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The Judge

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#6
BAYLOR was kind enough to send me a PM with a recommendation for The Star Rover, and I hope he'll excuse me if I reproduce it here, as I'm sure it will be of great interest to others:

The Star Rover . written in 1915, this was his 8th and last novel. probably the the last book he ever wrote. It's not well known to most readers and it is unlike all his other novels and it's a terrific and very much underrated book. It's the story of a straitjacketed Death Row inmate named Darrell Standing who while practicing transcendental mediation (to ease the unpleasantness of the jacket) discovers he can not only leave his body, but astral project himself into his past lives at will. The book is epic in scope and scale a, a journey across time , space and history, influenced Robert E. Howard. The book can be found online in it entirety.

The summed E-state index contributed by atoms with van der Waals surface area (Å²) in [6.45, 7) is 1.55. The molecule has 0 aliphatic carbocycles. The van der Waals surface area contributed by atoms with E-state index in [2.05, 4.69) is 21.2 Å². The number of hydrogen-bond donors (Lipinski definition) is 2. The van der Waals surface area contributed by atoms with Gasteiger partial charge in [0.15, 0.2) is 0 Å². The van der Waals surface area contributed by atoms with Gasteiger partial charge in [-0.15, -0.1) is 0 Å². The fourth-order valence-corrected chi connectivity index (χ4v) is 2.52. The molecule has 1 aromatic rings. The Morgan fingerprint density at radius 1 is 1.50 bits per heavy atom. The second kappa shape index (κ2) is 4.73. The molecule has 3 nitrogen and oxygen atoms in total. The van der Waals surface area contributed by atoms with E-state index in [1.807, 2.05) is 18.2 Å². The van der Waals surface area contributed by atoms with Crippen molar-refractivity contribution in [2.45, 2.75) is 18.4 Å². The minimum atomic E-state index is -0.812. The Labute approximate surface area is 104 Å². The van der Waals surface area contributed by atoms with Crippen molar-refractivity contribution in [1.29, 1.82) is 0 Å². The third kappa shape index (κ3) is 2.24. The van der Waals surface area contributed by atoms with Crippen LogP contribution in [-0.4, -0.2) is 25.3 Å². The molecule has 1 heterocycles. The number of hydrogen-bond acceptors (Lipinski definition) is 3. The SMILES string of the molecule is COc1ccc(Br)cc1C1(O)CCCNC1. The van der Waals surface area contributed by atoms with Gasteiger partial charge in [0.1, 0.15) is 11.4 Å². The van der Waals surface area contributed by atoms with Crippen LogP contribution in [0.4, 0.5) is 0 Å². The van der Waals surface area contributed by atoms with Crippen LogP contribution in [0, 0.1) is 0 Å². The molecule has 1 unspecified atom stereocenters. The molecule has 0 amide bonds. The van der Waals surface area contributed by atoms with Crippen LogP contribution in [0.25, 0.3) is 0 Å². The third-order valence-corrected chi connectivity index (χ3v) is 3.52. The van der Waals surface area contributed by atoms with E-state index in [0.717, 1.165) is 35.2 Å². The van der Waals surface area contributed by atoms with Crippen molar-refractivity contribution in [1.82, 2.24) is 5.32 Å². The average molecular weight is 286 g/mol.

This is a book I've recommend to alot of people. It could be called his only fantasy novel but its based on the memoirs of death row inmate named Ed Morrell .
I have to say that's certainly intrigued me and I intend to have a peek at it.
 
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Extollager

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#7
When I was a kid, I owned and, I think, read, a copy of this edition of The Call of the Wild, which someone must have given me as a present:
 

BAYLOR

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#8